Veritone, a company based in the United States, launched a new platform called, an AI that will generate deep fake voice clones of celebrities and influencers as they wish.

Veritone president Ryan Steelberg claims that with Marvel.AI, anyone can make a practical replica of their own voice and use it however they see fit. When celebrity Y is sleeping, their voice could be recording radio spots, listening to audiobooks, and more. Steelberg claims that the app would be able to restore the voices of the dead by training AI models with archive recordings.

“Whoever has the copyright to those voices, we will work with them to bring them to the marketplace,” he says. “That will be up to the rightsholder and what they feel is appropriate, but hypothetically, yes, you could have Walter Cronkite reading the nightly news again.” 

In recent years, speech synthesis has advanced exponentially, with machine learning techniques allowing for the development of increasingly realistic voices. (Take, for example, the contrast between how Siri sounded when it first debuted in 2011 and how it sounds now.) Many large tech companies, such as Amazon, sell off-the-shelf text-to-speech models that produce robotic but not offensive voices at scale.

New firms, on the other hand, are creating boutique speech copies that sound like unique people, with effects that are almost indistinguishable from the real thing.

Even though Veritone describes itself as an “AI company,” it appears that traditional advertising and content licensing provide the majority of its sales. According to Steelberg, Veritone One, the company’s advertising subsidiary, is heavily involved in the podcast market, placing more than 75,000 “ad integrations” with influencers every month.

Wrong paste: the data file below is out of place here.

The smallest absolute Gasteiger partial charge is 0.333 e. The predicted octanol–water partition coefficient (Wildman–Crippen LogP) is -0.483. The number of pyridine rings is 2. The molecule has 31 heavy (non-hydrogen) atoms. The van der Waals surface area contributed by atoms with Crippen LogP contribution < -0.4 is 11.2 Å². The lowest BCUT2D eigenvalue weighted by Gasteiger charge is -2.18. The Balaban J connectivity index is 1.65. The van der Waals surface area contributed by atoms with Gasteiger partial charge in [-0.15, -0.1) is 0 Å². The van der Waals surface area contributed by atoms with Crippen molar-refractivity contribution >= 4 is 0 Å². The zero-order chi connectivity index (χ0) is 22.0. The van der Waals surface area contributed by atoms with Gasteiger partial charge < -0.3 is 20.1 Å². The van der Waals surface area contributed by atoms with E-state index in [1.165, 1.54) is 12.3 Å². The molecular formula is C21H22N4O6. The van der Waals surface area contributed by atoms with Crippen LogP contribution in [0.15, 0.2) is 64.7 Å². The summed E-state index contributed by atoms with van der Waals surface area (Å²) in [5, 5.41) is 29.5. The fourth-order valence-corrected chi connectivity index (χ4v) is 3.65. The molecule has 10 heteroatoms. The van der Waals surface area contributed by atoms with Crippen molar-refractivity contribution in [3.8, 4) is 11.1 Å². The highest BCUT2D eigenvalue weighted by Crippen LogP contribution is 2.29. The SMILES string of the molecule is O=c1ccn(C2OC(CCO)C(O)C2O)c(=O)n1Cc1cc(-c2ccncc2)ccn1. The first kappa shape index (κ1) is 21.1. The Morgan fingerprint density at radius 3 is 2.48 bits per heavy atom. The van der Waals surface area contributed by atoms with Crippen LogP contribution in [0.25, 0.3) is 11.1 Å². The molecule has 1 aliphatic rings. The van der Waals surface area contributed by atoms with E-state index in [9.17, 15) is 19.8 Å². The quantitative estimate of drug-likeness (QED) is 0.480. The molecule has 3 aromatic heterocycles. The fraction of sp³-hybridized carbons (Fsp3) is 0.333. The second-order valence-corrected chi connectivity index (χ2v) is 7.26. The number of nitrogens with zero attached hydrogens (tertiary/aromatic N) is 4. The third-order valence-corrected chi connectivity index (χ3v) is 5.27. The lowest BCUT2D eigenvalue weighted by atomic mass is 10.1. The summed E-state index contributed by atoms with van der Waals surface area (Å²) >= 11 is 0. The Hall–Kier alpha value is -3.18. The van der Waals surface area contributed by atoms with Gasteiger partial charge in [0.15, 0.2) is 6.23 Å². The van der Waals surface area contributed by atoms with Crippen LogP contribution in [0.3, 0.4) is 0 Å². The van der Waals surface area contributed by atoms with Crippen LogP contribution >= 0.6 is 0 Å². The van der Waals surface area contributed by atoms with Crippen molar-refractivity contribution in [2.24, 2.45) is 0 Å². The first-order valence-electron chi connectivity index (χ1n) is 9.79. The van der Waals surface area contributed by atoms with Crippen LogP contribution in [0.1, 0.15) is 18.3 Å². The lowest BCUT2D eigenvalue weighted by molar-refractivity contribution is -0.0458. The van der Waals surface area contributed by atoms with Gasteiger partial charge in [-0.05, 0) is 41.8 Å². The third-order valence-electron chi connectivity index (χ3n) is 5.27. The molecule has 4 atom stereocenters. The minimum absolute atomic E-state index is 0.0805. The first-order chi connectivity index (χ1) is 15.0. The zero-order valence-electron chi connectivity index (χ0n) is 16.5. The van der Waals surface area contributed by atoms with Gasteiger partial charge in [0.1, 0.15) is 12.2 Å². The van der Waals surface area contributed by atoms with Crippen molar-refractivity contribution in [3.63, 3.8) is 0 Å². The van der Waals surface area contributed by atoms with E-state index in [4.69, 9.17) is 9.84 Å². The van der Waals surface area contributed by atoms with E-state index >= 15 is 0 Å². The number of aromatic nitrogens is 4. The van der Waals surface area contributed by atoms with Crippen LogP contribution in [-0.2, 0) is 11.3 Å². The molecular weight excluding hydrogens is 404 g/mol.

Veritone AI Startup

He states that the majority of the integrations are native, such as product placements. “It’s finding talent to voice advertisements and sponsorships. That is very effective, but it is also very costly and time-consuming.”

Veritone Licensing, another division of the company, licenses video from a variety of large archives. This includes the files of broadcasters such as CBS and CNN, as well as sporting associations such as the NCAA and the US Open.

“When you see Apollo moon landing footage in movies or Tiger terms material in a Nike commercial, it all comes from Veritone,” Steelberg explains. Veritone would have an advantage over AI startups that are solely focused on technology, he claims, because of its licensing and advertising expertise.

Steelberg persuades us that there is a need for these voices and that Veritone’s business model is sound. However, one big aspect will determine whether Marvel.AI succeeds: the quality of AI voices the site is capable of producing. And this is much less certain.


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